The kids need to be dropped off, there are 10 things on the calendar today and only eight hours to do them in, traffic has me anxious about making my first appointment, and I’m not sure how I’m going to find time to eat today.
Does any of this sound familiar?
Many of us have so much on our plates. There’s plenty to do and so much that needs to be done. The stress over these things doesn’t change unless we change.
What do I mean by that?
We have a choice. We can focus on all the things that are going wrong and the limited amount of time we have to get everything done. Or, we can take a moment and recognize every day at least three things we’re grateful for.
This doesn’t mean that the to do list goes away or the stress is completely gone. What this does mean, however, is that when you focus on the things you are grateful for, your brain starts to look for the things that are good.
Our brains have neural pathways that are formed when we are familiar with doing something or thinking something again and again. By nature, we think about the things that help us stay safe and survive – this is the basic nature of the brain’s design. However, in order for us to create new neural pathways, we need to put something new in place. This is where gratitude comes in.
I remember sitting, as a teenager, listening to Oprah talk about her gratitude journal. I would smile and think, “that’s so great Oprah.” I liked the idea but I didn’t choose to do anything with it.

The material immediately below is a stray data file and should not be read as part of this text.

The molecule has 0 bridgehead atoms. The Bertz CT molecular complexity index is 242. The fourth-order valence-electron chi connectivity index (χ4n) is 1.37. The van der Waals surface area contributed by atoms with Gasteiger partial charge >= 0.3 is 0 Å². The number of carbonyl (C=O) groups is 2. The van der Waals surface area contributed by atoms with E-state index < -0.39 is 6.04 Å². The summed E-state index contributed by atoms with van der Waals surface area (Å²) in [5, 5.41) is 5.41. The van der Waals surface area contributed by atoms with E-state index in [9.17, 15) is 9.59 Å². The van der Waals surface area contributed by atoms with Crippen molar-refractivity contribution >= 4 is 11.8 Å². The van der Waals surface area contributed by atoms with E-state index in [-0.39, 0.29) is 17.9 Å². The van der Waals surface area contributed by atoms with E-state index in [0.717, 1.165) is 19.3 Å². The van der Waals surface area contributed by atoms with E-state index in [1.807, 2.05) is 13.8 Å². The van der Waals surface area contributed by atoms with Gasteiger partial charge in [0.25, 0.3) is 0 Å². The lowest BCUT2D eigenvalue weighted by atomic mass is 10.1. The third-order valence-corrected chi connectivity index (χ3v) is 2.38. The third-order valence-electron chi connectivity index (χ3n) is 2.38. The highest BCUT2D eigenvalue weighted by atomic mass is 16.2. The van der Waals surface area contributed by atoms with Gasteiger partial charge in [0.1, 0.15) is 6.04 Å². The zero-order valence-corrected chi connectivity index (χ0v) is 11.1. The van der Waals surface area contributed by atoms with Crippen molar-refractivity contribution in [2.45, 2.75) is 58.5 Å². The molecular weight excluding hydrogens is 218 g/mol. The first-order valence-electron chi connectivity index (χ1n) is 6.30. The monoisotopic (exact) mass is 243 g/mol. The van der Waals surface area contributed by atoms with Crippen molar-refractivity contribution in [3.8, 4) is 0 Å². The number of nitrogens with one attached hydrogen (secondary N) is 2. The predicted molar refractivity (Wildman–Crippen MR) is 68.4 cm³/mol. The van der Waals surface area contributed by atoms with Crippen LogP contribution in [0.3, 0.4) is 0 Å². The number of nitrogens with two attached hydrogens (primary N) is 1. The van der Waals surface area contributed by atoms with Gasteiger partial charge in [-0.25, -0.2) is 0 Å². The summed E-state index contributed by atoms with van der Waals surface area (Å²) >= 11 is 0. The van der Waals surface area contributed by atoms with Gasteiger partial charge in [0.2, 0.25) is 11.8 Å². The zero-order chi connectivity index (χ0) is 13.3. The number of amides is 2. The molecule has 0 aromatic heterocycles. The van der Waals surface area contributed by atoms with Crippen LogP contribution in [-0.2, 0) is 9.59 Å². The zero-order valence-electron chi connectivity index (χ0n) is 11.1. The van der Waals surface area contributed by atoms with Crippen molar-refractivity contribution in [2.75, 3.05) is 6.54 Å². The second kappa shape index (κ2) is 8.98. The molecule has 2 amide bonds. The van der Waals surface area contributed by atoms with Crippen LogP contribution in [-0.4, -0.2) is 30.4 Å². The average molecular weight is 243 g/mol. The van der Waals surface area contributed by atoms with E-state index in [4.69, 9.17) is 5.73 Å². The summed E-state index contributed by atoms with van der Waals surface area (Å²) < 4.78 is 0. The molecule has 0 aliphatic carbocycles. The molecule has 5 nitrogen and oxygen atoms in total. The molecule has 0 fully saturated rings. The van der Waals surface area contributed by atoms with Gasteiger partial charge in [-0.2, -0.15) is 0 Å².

Years later, I heard about a gratitude jar. I did this off and on for a year and started to notice a subtle shift. Yet, it wasn’t interesting enough for me to keep a consistent practice and carry it forth into a second year.
Then, I read a book by Hal Elrod called The Miracle Morning. In this book, Hal talks about the most common morning practices by the most successful people in the world. One of the practices is journaling. I decided to use my journaling to recognize what I’m grateful for.
Over time, this practice re-designs your brain. This means, in times of stress, when things are the hardest, I have a practice I can pull on demand. So, even though this is part of my regular morning routine, I also can use this when I notice my thoughts are dwelling in a negative space.
My advice when starting a gratitude practice is to keep it as simple as possible. The more complex you make it, the less likely you are to do it. And, on that same note, you want it to be effective.
For my practice, I write at least three things I’m grateful for every day and I prefer to hand write this in a notebook.
Some days, when I am running behind, I write it in a note in my phone or dictate it into a note on my phone.
Other people have been known to do this practice in other ways – in pictures for example. That works too. The point is to capture what you are grateful for. You also want to aim to have different things that you are grateful for every time you do this practice. That will help your brain look for more good things.
What is the end game?
The end game is for you to have a tool so that when you are in a negative space and want to get out of it, you have a practice and a tool that you can use consistently and on demand to push yourself through those negative thoughts into a more for fulfilling space.
3 thoughts on “What are you grateful for?”
Oh those pesky old neural pathways. The new ones are so much better. And I’m most grateful for them!
I’m pretty sure I put this in the wrong spot.
LikeLiked by 1 person
Great stuff Chelsea!
LikeLiked by 1 person